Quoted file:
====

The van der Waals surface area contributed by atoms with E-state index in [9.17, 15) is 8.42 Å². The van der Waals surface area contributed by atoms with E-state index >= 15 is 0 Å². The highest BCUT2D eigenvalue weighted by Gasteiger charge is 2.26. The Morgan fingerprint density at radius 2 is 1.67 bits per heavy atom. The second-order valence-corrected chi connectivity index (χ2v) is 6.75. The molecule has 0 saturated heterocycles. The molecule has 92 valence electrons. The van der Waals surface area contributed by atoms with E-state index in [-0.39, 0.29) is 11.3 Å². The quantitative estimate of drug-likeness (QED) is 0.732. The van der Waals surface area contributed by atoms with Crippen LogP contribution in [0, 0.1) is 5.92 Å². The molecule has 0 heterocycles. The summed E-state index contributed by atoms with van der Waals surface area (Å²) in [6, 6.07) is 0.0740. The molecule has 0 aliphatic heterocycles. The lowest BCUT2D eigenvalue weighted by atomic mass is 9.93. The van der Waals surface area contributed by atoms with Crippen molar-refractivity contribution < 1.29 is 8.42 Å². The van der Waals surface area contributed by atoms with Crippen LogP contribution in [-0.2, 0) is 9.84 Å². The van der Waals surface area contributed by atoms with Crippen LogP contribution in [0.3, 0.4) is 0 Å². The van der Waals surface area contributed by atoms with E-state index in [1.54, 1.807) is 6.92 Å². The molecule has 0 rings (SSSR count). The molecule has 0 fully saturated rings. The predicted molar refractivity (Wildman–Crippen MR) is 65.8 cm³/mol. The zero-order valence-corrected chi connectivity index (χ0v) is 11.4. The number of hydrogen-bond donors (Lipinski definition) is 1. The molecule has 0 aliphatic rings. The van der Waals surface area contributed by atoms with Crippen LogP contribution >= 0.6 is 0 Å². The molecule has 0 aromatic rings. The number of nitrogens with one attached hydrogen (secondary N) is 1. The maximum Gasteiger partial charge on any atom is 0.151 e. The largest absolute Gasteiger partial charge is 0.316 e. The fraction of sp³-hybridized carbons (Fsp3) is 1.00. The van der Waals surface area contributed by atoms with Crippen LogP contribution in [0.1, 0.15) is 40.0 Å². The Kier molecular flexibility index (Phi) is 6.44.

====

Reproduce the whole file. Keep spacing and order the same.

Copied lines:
The van der Waals surface area contributed by atoms with E-state index in [9.17, 15) is 8.42 Å². The van der Waals surface area contributed by atoms with E-state index >= 15 is 0 Å². The highest BCUT2D eigenvalue weighted by Gasteiger charge is 2.26. The Morgan fingerprint density at radius 2 is 1.67 bits per heavy atom. The second-order valence-corrected chi connectivity index (χ2v) is 6.75. The molecule has 0 saturated heterocycles. The molecule has 92 valence electrons. The van der Waals surface area contributed by atoms with E-state index in [-0.39, 0.29) is 11.3 Å². The quantitative estimate of drug-likeness (QED) is 0.732. The van der Waals surface area contributed by atoms with Crippen LogP contribution in [0, 0.1) is 5.92 Å². The molecule has 0 heterocycles. The summed E-state index contributed by atoms with van der Waals surface area (Å²) in [6, 6.07) is 0.0740. The molecule has 0 aliphatic heterocycles. The lowest BCUT2D eigenvalue weighted by atomic mass is 9.93. The van der Waals surface area contributed by atoms with Crippen molar-refractivity contribution < 1.29 is 8.42 Å². The van der Waals surface area contributed by atoms with Crippen LogP contribution in [-0.2, 0) is 9.84 Å². The van der Waals surface area contributed by atoms with Crippen LogP contribution in [0.3, 0.4) is 0 Å². The van der Waals surface area contributed by atoms with E-state index in [1.54, 1.807) is 6.92 Å². The molecule has 0 rings (SSSR count). The molecule has 0 fully saturated rings. The predicted molar refractivity (Wildman–Crippen MR) is 65.8 cm³/mol. The zero-order valence-corrected chi connectivity index (χ0v) is 11.4. The number of hydrogen-bond donors (Lipinski definition) is 1. The molecule has 0 aliphatic rings. The van der Waals surface area contributed by atoms with Crippen LogP contribution >= 0.6 is 0 Å². The molecule has 0 aromatic rings. The number of nitrogens with one attached hydrogen (secondary N) is 1. The maximum Gasteiger partial charge on any atom is 0.151 e. The largest absolute Gasteiger partial charge is 0.316 e. The fraction of sp³-hybridized carbons (Fsp3) is 1.00. The van der Waals surface area contributed by atoms with Crippen LogP contribution in [0.1, 0.15) is 40.0 Å². The Kier molecular flexibility index (Phi) is 6.44.